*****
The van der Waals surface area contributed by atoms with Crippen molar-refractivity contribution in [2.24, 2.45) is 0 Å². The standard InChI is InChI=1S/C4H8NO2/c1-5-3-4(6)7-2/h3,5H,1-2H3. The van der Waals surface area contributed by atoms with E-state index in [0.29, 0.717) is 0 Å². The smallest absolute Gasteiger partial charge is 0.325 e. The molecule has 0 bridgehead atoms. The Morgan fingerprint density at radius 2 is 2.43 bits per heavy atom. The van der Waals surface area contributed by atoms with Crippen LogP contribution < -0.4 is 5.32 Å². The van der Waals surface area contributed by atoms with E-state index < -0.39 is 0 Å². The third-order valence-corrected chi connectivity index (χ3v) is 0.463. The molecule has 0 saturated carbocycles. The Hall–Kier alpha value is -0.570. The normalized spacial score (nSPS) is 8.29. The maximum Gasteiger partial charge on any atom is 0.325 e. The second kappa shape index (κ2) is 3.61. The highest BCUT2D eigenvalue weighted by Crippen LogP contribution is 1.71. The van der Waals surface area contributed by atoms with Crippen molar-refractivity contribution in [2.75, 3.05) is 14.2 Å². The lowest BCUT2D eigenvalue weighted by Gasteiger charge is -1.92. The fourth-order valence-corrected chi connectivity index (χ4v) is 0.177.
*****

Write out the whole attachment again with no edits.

The van der Waals surface area contributed by atoms with Crippen molar-refractivity contribution in [2.24, 2.45) is 0 Å². The standard InChI is InChI=1S/C4H8NO2/c1-5-3-4(6)7-2/h3,5H,1-2H3. The van der Waals surface area contributed by atoms with E-state index in [0.29, 0.717) is 0 Å². The smallest absolute Gasteiger partial charge is 0.325 e. The molecule has 0 bridgehead atoms. The Morgan fingerprint density at radius 2 is 2.43 bits per heavy atom. The van der Waals surface area contributed by atoms with Crippen LogP contribution < -0.4 is 5.32 Å². The van der Waals surface area contributed by atoms with E-state index < -0.39 is 0 Å². The third-order valence-corrected chi connectivity index (χ3v) is 0.463. The molecule has 0 saturated carbocycles. The Hall–Kier alpha value is -0.570. The normalized spacial score (nSPS) is 8.29. The maximum Gasteiger partial charge on any atom is 0.325 e. The second kappa shape index (κ2) is 3.61. The highest BCUT2D eigenvalue weighted by Crippen LogP contribution is 1.71. The van der Waals surface area contributed by atoms with Crippen molar-refractivity contribution in [2.75, 3.05) is 14.2 Å². The lowest BCUT2D eigenvalue weighted by Gasteiger charge is -1.92. The fourth-order valence-corrected chi connectivity index (χ4v) is 0.177.